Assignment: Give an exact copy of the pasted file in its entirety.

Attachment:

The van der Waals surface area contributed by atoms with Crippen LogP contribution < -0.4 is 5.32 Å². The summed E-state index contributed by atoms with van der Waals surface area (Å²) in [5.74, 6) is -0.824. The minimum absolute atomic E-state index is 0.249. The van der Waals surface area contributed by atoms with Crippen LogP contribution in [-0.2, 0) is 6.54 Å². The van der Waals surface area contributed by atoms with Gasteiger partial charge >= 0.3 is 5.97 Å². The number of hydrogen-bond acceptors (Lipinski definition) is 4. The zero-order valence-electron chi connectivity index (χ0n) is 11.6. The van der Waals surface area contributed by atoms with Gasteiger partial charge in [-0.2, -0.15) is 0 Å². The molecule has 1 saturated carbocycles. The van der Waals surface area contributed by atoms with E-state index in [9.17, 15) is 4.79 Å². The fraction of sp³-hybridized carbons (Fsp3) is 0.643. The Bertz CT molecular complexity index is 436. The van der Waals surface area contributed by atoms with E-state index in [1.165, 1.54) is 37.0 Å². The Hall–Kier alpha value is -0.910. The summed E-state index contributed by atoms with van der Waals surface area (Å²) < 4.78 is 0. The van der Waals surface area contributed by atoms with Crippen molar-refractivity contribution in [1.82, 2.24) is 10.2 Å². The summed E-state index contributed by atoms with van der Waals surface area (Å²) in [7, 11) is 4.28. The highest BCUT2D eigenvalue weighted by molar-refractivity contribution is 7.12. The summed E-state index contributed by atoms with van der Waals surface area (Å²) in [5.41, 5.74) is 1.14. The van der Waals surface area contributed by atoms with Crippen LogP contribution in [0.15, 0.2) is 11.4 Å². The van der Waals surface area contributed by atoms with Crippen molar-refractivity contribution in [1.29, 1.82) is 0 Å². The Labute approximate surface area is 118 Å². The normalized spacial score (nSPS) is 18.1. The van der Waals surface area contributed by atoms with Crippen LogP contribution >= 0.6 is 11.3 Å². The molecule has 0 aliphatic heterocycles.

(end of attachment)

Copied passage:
The van der Waals surface area contributed by atoms with Crippen LogP contribution < -0.4 is 5.32 Å². The summed E-state index contributed by atoms with van der Waals surface area (Å²) in [5.74, 6) is -0.824. The minimum absolute atomic E-state index is 0.249. The van der Waals surface area contributed by atoms with Crippen LogP contribution in [-0.2, 0) is 6.54 Å². The van der Waals surface area contributed by atoms with Gasteiger partial charge >= 0.3 is 5.97 Å². The number of hydrogen-bond acceptors (Lipinski definition) is 4. The zero-order valence-electron chi connectivity index (χ0n) is 11.6. The van der Waals surface area contributed by atoms with Gasteiger partial charge in [-0.2, -0.15) is 0 Å². The molecule has 1 saturated carbocycles. The van der Waals surface area contributed by atoms with E-state index in [9.17, 15) is 4.79 Å². The fraction of sp³-hybridized carbons (Fsp3) is 0.643. The Bertz CT molecular complexity index is 436. The van der Waals surface area contributed by atoms with E-state index in [1.165, 1.54) is 37.0 Å². The Hall–Kier alpha value is -0.910. The summed E-state index contributed by atoms with van der Waals surface area (Å²) < 4.78 is 0. The van der Waals surface area contributed by atoms with Crippen molar-refractivity contribution in [1.82, 2.24) is 10.2 Å². The summed E-state index contributed by atoms with van der Waals surface area (Å²) in [7, 11) is 4.28. The highest BCUT2D eigenvalue weighted by molar-refractivity contribution is 7.12. The summed E-state index contributed by atoms with van der Waals surface area (Å²) in [5.41, 5.74) is 1.14. The van der Waals surface area contributed by atoms with Crippen LogP contribution in [0.15, 0.2) is 11.4 Å². The van der Waals surface area contributed by atoms with Crippen molar-refractivity contribution in [1.29, 1.82) is 0 Å². The Labute approximate surface area is 118 Å². The normalized spacial score (nSPS) is 18.1. The van der Waals surface area contributed by atoms with Crippen LogP contribution >= 0.6 is 11.3 Å². The molecule has 0 aliphatic heterocycles.